Pros n' cons[edit]

I encountered an article hyping sealed batteries, rife with errors (they do not deliver more zap for the buck but less; they do not charge faster but slower; they do not last longer but rather die more quickly, their lead is not 'purer' but rather salted with calcium, etc. etc.) So I've tried to fix it with a better balanced pros n' cons. I agree with those who think the page title should be "sealed batteries" with VRLA redirected to this page. Everybody knows what a sealed battery is. Nobody knows what a VRLA is. Not even industry literature calles them VRLAs. ElijahBosley (talk ☞) 22:31, 1 February 2012 (UTC)

Well done, but I don't agree on the name change. Many years ago I had the misfortune to repair some equipment that these allegedly "sealed" batteries had sprayed all over; lots of the "battery" literature sticks to VRLA as a designation. --Wtshymanski (talk) 16:44, 2 February 2012 (UTC)
The editorial reductions to take out the "colorful" opinions are probably improvements, but I need to step back from the article and think about the pro/con balance. I also wonder whether this article should be combined with the larger "battery" article. But I have family crisis right now so I'll take a week or so to get back to this.ElijahBosley (talk ☞) 19:13, 2 February 2012 (UTC)
We need sources less specialized than someone talking about boat batteries; there's tons of industry literature out there. I wouldn't merge it to "battery", we have many articles about individual spare parts which are less noteworthy as a topic than VRLA batteries. --Wtshymanski (talk) 20:25, 2 February 2012 (UTC)

There is a very odd phrase in 'applications': "Pedal bicycles also use these batteries for homebrew lighting". Does this make sense to someone, or is it a bit of nonsense somebody slipped in? I noticed it when reading the article and it certainly doesn't make sense to me. Nzgeoguy (talk) 07:08, 11 October 2012 (UTC)

DIYers are capable of marvels, but it's not especially notable for this article. No doubt someone has a bag of lemon batteries hooked up to an LED to light his bike, but we don't need to put that in an aricle either. --Wtshymanski (talk) 13:41, 11 October 2012 (UTC)


The content of History should be merged under AGM. The Gelled Electrolyte section has its own history, and the current content under History is exclusively about AGM, which is actually the newer of the two technologies. Gbuchana (talk) 13:33, 23 March 2015 (UTC)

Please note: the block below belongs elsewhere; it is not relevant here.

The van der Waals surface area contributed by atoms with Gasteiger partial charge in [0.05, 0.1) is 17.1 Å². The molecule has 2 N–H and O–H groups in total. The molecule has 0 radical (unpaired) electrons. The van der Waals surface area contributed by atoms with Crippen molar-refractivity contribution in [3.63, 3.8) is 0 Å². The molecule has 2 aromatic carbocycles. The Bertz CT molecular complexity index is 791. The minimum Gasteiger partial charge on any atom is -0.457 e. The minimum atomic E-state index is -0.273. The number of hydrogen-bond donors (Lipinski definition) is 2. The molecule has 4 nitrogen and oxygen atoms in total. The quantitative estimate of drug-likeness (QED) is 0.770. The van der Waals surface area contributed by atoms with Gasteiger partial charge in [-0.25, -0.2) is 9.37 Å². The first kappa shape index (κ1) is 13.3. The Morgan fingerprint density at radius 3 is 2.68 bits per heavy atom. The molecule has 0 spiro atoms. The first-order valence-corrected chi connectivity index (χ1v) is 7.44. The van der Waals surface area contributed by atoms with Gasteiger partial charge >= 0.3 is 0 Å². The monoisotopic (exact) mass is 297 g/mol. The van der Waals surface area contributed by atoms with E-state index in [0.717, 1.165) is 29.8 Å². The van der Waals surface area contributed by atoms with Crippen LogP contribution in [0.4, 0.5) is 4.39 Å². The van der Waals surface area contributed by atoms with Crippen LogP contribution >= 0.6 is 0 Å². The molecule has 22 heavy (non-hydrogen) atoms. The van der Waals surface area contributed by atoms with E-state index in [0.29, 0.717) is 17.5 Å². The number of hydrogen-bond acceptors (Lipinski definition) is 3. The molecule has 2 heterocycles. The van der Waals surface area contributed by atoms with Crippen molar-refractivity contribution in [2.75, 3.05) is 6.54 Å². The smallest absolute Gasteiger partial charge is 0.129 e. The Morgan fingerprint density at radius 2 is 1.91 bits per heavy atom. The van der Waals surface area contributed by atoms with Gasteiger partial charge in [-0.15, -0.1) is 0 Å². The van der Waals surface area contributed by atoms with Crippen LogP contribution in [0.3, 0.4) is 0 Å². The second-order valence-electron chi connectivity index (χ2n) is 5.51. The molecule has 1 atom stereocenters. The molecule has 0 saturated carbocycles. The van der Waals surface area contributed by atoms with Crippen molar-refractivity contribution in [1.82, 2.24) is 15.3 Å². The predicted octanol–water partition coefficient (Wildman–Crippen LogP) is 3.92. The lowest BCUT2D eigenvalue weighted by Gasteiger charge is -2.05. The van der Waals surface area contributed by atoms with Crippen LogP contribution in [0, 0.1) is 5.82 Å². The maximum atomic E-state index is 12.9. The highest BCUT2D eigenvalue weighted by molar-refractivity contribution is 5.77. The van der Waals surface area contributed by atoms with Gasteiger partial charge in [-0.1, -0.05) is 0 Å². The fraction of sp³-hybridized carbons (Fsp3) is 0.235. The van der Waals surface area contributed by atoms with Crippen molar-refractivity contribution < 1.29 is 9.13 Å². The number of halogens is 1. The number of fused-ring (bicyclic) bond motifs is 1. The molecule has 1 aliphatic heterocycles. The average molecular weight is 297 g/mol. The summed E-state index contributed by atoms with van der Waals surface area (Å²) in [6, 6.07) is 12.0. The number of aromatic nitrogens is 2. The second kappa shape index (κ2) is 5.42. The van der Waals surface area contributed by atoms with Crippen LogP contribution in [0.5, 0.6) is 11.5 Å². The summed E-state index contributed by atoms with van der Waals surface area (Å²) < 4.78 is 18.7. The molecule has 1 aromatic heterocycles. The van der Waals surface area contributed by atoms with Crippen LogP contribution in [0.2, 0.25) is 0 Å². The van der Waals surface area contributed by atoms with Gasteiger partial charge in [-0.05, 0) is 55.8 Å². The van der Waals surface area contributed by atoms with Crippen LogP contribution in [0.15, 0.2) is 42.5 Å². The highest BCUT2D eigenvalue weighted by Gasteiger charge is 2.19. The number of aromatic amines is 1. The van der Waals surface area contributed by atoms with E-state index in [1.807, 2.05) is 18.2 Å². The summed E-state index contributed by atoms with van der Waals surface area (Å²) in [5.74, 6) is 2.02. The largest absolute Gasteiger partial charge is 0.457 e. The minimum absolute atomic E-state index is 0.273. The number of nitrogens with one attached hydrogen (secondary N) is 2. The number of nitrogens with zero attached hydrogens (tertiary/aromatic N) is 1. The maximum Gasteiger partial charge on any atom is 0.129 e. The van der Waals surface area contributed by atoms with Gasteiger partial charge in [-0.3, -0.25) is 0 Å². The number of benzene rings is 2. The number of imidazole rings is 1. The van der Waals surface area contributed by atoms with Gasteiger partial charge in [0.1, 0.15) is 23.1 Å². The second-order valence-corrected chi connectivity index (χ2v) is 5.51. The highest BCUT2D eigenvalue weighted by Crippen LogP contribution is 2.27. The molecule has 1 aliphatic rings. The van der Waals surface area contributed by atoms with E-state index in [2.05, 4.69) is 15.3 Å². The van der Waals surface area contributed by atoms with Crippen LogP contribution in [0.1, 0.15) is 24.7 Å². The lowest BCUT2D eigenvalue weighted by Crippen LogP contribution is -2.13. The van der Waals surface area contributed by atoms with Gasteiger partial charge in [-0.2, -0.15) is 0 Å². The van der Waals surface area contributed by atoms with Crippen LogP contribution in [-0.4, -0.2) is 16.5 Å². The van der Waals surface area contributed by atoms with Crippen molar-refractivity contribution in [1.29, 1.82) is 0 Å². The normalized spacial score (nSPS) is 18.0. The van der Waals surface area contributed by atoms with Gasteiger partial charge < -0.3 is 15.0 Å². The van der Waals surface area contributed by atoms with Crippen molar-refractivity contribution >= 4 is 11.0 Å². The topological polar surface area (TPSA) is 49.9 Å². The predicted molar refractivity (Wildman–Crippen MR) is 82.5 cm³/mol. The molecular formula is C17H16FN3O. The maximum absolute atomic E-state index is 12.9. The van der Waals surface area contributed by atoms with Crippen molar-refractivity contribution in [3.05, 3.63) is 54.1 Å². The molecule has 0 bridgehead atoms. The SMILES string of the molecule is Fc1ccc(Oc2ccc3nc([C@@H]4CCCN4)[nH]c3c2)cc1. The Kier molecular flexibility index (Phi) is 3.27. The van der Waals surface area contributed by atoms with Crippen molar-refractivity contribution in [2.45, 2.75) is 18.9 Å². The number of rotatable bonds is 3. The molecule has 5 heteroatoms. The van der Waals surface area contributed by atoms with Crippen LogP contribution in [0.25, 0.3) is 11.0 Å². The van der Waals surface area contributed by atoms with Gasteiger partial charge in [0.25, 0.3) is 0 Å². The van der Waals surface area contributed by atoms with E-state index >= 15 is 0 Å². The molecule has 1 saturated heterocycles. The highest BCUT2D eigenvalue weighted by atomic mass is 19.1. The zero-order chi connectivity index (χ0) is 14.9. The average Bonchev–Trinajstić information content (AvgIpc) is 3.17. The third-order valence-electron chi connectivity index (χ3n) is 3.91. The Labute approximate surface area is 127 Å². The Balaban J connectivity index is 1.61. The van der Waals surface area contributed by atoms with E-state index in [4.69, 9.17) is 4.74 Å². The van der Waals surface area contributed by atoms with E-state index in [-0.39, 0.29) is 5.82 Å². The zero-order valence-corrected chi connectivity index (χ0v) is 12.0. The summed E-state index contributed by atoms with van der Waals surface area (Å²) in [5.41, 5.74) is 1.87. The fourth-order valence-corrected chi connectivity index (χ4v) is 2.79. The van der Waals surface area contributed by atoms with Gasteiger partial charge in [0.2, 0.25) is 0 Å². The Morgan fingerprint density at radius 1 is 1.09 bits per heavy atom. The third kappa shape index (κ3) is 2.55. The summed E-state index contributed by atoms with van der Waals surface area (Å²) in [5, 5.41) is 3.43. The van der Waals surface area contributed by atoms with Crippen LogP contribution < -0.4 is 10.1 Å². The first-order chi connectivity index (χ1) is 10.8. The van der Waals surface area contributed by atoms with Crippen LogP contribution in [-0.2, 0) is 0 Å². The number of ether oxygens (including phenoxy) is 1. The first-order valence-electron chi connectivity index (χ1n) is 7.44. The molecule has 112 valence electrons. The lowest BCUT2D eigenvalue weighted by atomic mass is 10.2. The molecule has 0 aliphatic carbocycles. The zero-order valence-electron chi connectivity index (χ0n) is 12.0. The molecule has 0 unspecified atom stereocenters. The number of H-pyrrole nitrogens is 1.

Overcharging and sulfur production[edit]

The undesired overcharging reactions, which VRLA batteries attempt to mitigate, do produce oxygen and sometimes hydrogen, but not sulfur. The gases are produced by electrolysis of water. Sulfur is not produced, since the temperature even of boiling sulfuric acid is far too low to decompose it into its elements. I have amended the article to explain this.CharlesHBennett (talk) 21:50, 29 April 2015 (UTC)

External links modified[edit]

Hello fellow Wikipedians,

I have just modified one external link on VRLA battery. Please take a moment to review my edit. If you have any questions, or need the bot to ignore the links, or the page altogether, please visit this simple FaQ for additional information. I made the following changes:

When you have finished reviewing my changes, you may follow the instructions on the template below to fix any issues with the URLs.

You may set the |checked=, on this template, to true or failed to let other editors know you reviewed the change. If you find any errors, please use the tools below to fix them or call an editor by setting |needhelp= to your help request.

  • If you have discovered URLs which were erroneously considered dead by the bot, you can report them with this tool.
  • If you found an error with any archives or the URLs themselves, you can fix them with this tool.

If you are unable to use these tools, you may set |needhelp=<your help request> on this template to request help from an experienced user. Please include details about your problem, to help other editors.

Cheers.—InternetArchiveBot (Report bug) 11:19, 19 September 2017 (UTC)